Daily Use Of Internet May Prevent Dementia

Much has been said about the time younger generations spend online and the potential problems that habit can bring.

Finding the optimal amount of screen time for older persons may help lower their risk of dementia, according to research from the NYU School of Global Public Health.

Among persons aged 50-65, researchers found that regular internet users may have a decreased risk of dementia than non-regular users.

The study’s author, Gowan Cho, said that this use finding is crucial because it suggests that changes in internet usage in old age affect cognitive health. 

Because it promotes cognitive engagement and facilitates communication and learning, researchers were not shocked to read that regular internet use might lessen the risk of dementia, but it’s also been pointed out that sitting for too long is a potential risk of excessive internet use. 

Senior citizens should take a break every hour or two from their computer work by getting up and moving about.

More than 18,000 persons in the United States were analyzed to see if and how internet use is associated with an increased risk of dementia. When the study began in 2002, all participants were aged 50–65.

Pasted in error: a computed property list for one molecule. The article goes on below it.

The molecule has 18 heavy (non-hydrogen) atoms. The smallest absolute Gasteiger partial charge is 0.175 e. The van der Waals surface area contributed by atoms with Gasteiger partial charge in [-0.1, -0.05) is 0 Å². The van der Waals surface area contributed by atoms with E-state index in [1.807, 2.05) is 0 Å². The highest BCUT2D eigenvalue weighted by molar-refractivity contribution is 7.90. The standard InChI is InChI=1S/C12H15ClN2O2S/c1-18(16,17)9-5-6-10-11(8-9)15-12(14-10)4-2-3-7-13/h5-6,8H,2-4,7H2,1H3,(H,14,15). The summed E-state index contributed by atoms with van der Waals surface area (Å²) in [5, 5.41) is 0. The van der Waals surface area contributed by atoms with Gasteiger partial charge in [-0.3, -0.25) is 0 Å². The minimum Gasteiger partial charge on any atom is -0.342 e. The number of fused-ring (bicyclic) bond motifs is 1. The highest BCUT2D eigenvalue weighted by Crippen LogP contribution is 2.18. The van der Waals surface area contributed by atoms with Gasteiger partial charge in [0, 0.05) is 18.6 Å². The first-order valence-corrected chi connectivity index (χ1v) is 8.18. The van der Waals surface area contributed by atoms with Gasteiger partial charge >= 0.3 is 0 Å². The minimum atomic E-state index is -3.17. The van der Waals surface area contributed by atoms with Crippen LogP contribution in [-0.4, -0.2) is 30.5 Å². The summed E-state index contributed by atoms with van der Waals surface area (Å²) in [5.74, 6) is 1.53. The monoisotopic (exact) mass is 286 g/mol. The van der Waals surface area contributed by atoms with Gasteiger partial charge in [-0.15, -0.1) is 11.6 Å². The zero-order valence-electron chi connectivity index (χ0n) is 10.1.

All participants were interviewed every two years to record their internet usage patterns after having initial mental health examinations.

A “regular internet user” is someone who answers “yes” to this question consistently.” Those who said “no” were classified as “non-regular users.”

By the time the study was stopped, little under 5% of the original individuals had developed dementia. While over 87% of the subjects were still cognitively intact at death, just about 8% had died without developing dementia.

According to Alzheimer’s Association’s senior director of scientific program and outreach Claire Sexton, Alzheimer’s risk factors can change the more we know about them.

She said the research is essential because it identifies behavior that may be modified to lower the risk of developing dementia.